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Major fire at Newton Abbot Carriage shed

gwr carriage shed fire newton abbot



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#51 chris p bacon

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Posted 03 November 2018 - 00:15

And you are an expert on these matters?

 

You don't have to be an expert, if it's not pleasing to the eye no amount of expertise matters. 

 

In the case of the Parliament building whether it's pleasing to the eye or not, it's functionality has not worked as expected.





#52 Bucoops

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Posted 03 November 2018 - 08:26

Sad to see this fine building damaged like this, I also signed the petition a while back.

 

 

Dave

 

The one beginning with A is building its third store in Chelmsford, plus 1 next to the other in Maldon. I don't know if one wants to enlarge its audience or close its compeditator. For me I only go to the other for the odd tool as the fresh food quality I tried was not up to what I have got used to.

 

 

The 3rd one being located adjacent to the biggest traffic blackspot - but of course building a low cost supermarket on teh Army & Navy won't add to that near gridlock at all will it? Got to love planners...



#53 boxbrownie

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Posted 03 November 2018 - 09:10

I cannot be too specific but my wife worked in local government and there was a very nice old engine shed which was due for listing/preservation through the council’s planning process, unfortunately the developer who had acquired the land (which was huge) upon which it sat had other ideas.......we drove through the town one Bank Holiday weekend and noticed it looked like they were working on the roof, great we thought they have started repairing the roof........Tuesday morning my wife rang me from her work and let me know the building had been “taken down” and material removed over the weekend, the builder was subsequently fined £5000......but the actual developers project was worth millions, and we wonder why these things happen!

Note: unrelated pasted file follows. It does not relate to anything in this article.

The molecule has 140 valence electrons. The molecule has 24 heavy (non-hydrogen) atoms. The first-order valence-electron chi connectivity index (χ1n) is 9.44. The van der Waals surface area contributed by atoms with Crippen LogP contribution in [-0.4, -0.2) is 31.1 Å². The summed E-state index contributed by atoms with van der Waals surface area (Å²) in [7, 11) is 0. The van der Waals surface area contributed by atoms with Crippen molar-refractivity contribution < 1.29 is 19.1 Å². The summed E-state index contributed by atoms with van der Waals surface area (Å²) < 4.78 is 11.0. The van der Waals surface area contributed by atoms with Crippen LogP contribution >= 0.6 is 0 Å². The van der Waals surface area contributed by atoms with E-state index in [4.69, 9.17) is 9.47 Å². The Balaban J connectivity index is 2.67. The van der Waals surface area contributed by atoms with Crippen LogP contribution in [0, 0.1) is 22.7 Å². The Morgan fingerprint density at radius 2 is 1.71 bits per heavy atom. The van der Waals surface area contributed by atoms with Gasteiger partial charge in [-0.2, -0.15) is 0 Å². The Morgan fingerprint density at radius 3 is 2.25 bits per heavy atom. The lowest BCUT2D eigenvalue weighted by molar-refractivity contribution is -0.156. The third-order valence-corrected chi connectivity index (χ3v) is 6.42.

Edited by boxbrownie, 03 November 2018 - 09:10 .

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#54 62613

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Posted 03 November 2018 - 09:59

See the demolition of Tommy Ducks about the time of the building of the Bridgewater Hall in Manchester, or shortly after. A quite well-known pub in the City Centre, it literally disappeared overnight. The fact that it was sat on a piece of prime real estate had nothing to do with it............



#55 jcm@gwr

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Posted 03 November 2018 - 10:27

Just musing out loud here, what if the law was changed, or modified.

So that, if a building was listed, or had a preservation order on it, the

developer/owner has a responsibility to protect it.

If the building gets 'accidentally' burnt down, (or 'damaged beyond repair')

they have to rebuild it to the original condition, that should focus their

minds to providing better security for the site!

Obviously, this implies that they would have adequate insurance!



#56 31A

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Posted 03 November 2018 - 10:32

Sounds a bit like this sad story:

 

https://www.timeout....-carlton-tavern


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#57 petethemole

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Posted 03 November 2018 - 10:47

Unfortunately the listing process is not instant, and any hint of getting a structure listed to prevent its demolition may prompt the owner/developer to pre-empt the process. Having worked in the 'heritage' sector for most of my life I am aware of several cases, including arson (by 'vagrants' or 'vandals') and demolition over a holiday weekend. One largely unspoiled early 19th century pub local to me and sold by the brewery was being considered for listing and had scaffolding erected "for roof repairs". A fire started almost immediately, access gained by the scaffolding, which was then handily in place for its demolition. The planning application for flats arrive the next day. I could probably name the arsonist; a local teenager had a reputation and record for it.